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BC Update – 2017-09-09


BC’s new NDP government cancelled bridge tolls on TransLink’s Golden Ears and the province’s Port Mann bridges, as promised in the recent election campaign. Member Stephen Rees wrote an article discussing the cancellation, the present and former governments’ wrong-headed approaches to road/bridge tolls and possible impacts on Metro Vancouver’s Mayors’ Council road-pricing studies. The article is at https://thetyee.ca/Opinion/2017/08/28/Risk-in-NDP-Plan-to-End-Bridge-Tolls/?utm_source=weekly&utm_medium=email&utm_campaign=280817.

No word on when/if transit riders’ tolls (a.k.a. fares) will also be eliminated as part of the NDP government’s “Toll Free BC” sloganeering.


The new government also halted work on the Massey Bridge project that would have replaced the 4-lane Massey Tunnel with a 10-lane bridge. An independent technical review will be initiated to determine options for moving forward. Predictably, Delta’s mayor, Lois Jackson, and Liberal MLAs decried the move stating that the issue has been studied in depth and a rehash is not necessary. Somewhat hyperbolically,  Liberal MLAs also claimed the NDP’s decision puts commuters lives at risk. Other Metro Vancouver Mayors expressed relief at the decision, hoping to work closely with the provincial government on the issue. More details at http://www.cbc.ca/news/canada/british-columbia/massey-tunnel-update-sept-6-1.4277357 and http://vancouversun.com/news/politics/ndp-cancels-construction-on-george-massey-bridge-project .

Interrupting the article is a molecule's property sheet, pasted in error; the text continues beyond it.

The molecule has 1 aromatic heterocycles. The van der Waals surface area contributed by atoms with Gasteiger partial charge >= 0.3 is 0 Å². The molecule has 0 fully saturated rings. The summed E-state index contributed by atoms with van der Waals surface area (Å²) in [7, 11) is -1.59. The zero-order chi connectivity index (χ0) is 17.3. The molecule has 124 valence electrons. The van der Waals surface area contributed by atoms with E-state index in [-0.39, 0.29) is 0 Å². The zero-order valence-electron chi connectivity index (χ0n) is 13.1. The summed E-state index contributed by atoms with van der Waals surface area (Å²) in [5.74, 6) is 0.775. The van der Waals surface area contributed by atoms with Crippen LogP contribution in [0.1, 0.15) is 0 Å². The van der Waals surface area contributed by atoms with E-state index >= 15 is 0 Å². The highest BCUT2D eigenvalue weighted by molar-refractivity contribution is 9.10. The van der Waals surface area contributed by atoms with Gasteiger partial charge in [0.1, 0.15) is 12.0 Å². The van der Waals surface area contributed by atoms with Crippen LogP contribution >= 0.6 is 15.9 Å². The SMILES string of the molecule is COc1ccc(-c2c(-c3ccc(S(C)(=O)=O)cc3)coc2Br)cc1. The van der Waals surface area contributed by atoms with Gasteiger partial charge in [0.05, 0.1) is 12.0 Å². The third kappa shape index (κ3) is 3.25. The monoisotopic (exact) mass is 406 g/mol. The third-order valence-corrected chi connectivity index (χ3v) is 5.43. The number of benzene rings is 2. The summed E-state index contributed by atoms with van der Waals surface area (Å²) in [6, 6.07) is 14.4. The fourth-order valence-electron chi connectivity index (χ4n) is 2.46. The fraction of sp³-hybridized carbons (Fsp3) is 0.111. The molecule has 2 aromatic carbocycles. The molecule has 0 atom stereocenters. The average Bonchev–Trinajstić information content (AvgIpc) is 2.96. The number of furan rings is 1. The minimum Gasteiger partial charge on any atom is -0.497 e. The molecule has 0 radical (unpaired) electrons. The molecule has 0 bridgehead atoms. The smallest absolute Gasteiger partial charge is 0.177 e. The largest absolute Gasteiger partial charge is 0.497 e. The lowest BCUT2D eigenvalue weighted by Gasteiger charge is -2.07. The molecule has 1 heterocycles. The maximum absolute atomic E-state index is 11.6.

Greyhound has applied to the BC Passenger Transportation Board to eliminate 5 routes in the province (http://vancouversun.com/news/local-news/greyhound-bus-route-on-b-c-s-highway-of-tears-one-of-five-that-could-be-axed). The routes are Victoria-Nanaimo, Prince George-Valemount, Prince George-Dawson Creek, Dawson Creek-Whitehorse, and Prince George-Prince Rupert. Plunging ridership and competition from subsidised BC Transit services are claimed as causes for Greyhound’s request. The BC Transit claim is a bit of a red herring as most of the routes eliminated have no to minimal intercity subsidised transit service.
The Prince-George-Prince Rupert route is the infamous Highway of Tears where improved public transit has been an issue for many years. BC Transit recently implemented limited Burns Lake-Smithers-Prince George and is working on further transit proposals in the corridor (https://bctransit.com/highway16/home), although there will be no end-to-end direct service.


The CBC spent a year investigating leaked documents from the Port Mann Bridge construction project, concluding that ‘weak oversight’ led to extra costs related to efforts to speed-up certain aspects of the construction to meet the province’s opening date. The investigation also notes that provincial rules regarding procurement and auditing were apparently not followed (http://www.cbc.ca/news/canada/british-columbia/weak-oversight-plagued-b-c-megaproject-which-insiders-believe-cost-taxpayers-millions-1.4144535). Political blogger Lailla Yuile discusses the CBC report and provides her own insight on the Port Mann Project at https://lailayuile.com/2017/09/07/everything-old-is-new-again-cbc-investigation-raises-big-questions-about-port-mann-bridge-build/.

Calls for an inquiry into the ‘cost overruns’ and the project’s management are being made. Some are suggesting that the former Liberal government’s practice of purchasing oversight, rather than using government staff, on large capital projects means that all such projects should be reviewed.


About the Author

Rick Jelfs

Rick Jelfs is the Secretary of Transport Action BC

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